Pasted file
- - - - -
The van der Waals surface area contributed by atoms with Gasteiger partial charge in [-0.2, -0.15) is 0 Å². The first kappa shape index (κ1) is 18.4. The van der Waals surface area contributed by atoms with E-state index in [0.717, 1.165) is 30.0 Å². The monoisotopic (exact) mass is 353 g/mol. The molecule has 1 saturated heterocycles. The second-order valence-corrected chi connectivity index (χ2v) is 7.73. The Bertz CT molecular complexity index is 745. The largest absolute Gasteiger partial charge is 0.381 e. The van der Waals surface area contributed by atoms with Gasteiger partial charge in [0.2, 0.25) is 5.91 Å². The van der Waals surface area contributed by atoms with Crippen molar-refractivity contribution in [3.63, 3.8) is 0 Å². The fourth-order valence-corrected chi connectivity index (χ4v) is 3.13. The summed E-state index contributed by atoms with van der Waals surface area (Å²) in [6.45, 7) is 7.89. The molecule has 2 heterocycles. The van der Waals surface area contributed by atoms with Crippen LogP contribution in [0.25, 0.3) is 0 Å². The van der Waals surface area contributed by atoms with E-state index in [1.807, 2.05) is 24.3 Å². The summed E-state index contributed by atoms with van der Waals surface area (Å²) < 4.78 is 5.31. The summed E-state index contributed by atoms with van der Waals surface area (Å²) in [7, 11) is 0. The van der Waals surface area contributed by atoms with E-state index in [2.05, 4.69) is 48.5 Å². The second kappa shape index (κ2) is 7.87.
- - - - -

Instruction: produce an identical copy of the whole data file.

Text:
The van der Waals surface area contributed by atoms with Gasteiger partial charge in [-0.2, -0.15) is 0 Å². The first kappa shape index (κ1) is 18.4. The van der Waals surface area contributed by atoms with E-state index in [0.717, 1.165) is 30.0 Å². The monoisotopic (exact) mass is 353 g/mol. The molecule has 1 saturated heterocycles. The second-order valence-corrected chi connectivity index (χ2v) is 7.73. The Bertz CT molecular complexity index is 745. The largest absolute Gasteiger partial charge is 0.381 e. The van der Waals surface area contributed by atoms with Gasteiger partial charge in [0.2, 0.25) is 5.91 Å². The van der Waals surface area contributed by atoms with Crippen molar-refractivity contribution in [3.63, 3.8) is 0 Å². The fourth-order valence-corrected chi connectivity index (χ4v) is 3.13. The summed E-state index contributed by atoms with van der Waals surface area (Å²) in [6.45, 7) is 7.89. The molecule has 2 heterocycles. The van der Waals surface area contributed by atoms with Crippen LogP contribution in [0.25, 0.3) is 0 Å². The van der Waals surface area contributed by atoms with E-state index in [1.807, 2.05) is 24.3 Å². The summed E-state index contributed by atoms with van der Waals surface area (Å²) < 4.78 is 5.31. The summed E-state index contributed by atoms with van der Waals surface area (Å²) in [7, 11) is 0. The van der Waals surface area contributed by atoms with E-state index in [2.05, 4.69) is 48.5 Å². The second kappa shape index (κ2) is 7.87.